Eagle Scout Bowl 2017: BYU vs. LSU game will be a battle of Eagle Scout quarterbacks

This is bigger than Cougars vs. Tigers. This is Eagle Scout vs. Eagle Scout.

When BYU and LSU square off this Saturday in New Orleans, each side will send an Eagle Scout out to take snaps, execute handoffs and hurl passes.

Officially, the game is called the 2017 AdvoCare Texas Kickoff (moved to New Orleans from Houston because of Hurricane Harvey). Unofficially, I’m calling it the 2017 Eagle Scout Bowl.

This likely isn’t the first game in college football history featuring two Eagle Scout quarterbacks. But this is among the higher-profile instances. You’re talking about a nationally televised game between two prominent, consistently high-ranked teams. Check out the 2017 Eagle Scout Bowl at 9:30 p.m. ET Saturday, live on ESPN.

Meet the Eagle Scouts

Photo by Jaren Wilkey/BYU Photo

BYU’s Tanner Mangum, a junior, became an Eagle Scout in 2008 as a member of Troop 106 of Eagle, Idaho, part of the Ore-Ida Council.

In 2015, Mangum rose to stardom as the orchestrator of two game-winning Hail Marys in back-to-back weeks.

Even more impressive: Mangum had just returned from his LDS mission trip only three months prior. He served in the Antofagasta region of northern Chile, where he and other missionaries performed earthquake and flood relief.

Photo by Chris Parent/LSU Photo

LSU’s Danny Etling, a senior, earned Scouting’s highest honor in 2012 as a member of Troop 17 of Terre Haute, Ind., part of the Crossroads of America Council.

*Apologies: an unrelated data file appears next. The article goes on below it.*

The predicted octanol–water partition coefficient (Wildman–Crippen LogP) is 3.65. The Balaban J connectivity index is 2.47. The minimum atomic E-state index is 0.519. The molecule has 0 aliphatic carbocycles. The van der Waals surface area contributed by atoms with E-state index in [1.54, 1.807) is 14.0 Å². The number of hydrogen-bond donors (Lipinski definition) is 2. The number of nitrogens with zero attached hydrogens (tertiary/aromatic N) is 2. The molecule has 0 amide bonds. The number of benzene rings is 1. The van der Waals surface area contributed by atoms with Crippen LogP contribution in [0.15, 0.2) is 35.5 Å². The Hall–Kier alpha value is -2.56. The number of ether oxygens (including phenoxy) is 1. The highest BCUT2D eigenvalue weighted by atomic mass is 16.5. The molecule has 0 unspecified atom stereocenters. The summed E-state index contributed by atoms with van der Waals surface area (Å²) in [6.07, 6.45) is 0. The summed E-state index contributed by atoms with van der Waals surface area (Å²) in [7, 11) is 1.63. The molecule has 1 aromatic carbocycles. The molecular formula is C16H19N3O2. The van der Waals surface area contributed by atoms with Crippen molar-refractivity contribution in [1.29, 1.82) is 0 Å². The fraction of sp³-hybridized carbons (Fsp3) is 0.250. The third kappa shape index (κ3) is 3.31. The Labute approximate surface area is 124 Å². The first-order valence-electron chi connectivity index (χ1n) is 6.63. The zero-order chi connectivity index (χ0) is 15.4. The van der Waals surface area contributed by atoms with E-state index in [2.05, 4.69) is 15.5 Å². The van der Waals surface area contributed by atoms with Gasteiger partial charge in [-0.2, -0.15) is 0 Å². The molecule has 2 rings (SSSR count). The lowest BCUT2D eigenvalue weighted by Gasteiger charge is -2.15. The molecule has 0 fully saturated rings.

Last year, Etling said Scouting was more than just an after-school activity with friends. The program, he said, made him a better football player and a better person.

Scouting “keeps you humble, keeps you working hard and going towards a goal. I still use the majority of the skills that I learned as a Boy Scout as far as being able to get guys organized, working towards a common goal based on leadership.”



  1. Shouldn’t “Eagle Scouts” be cooperating with each other to solve problems or to serve someone in need rather than “butting heads” in a dangerous game that could create lifelong health issues for all its players? Maybe these young men should visit a few of the many football players who now have concussion-related dementia.

    • Cool thing is, both of these young men have served their communities and will likely continue to do so. If they choose to spend their Saturdays tossing the football around, I’m all for it.

      • In my community, Eagle Scout Matthew Gfeller cannot spend Saturdays “tossing the football around.” He died of a traumatic brain injury during a high school football game in 2008 in Winston-Salem, North Carolina. His family has raised funds for almost ten years, with much of the money going to research on brain injury at Wake Forest University and the University of North Carolina at Chapel Hill. See more information at http://www.matthewgfellerfoundation.org. It would be “cool” if your readers will take time to visit his grave, or maybe that of young men in their communities who were killed “tossing the football around.”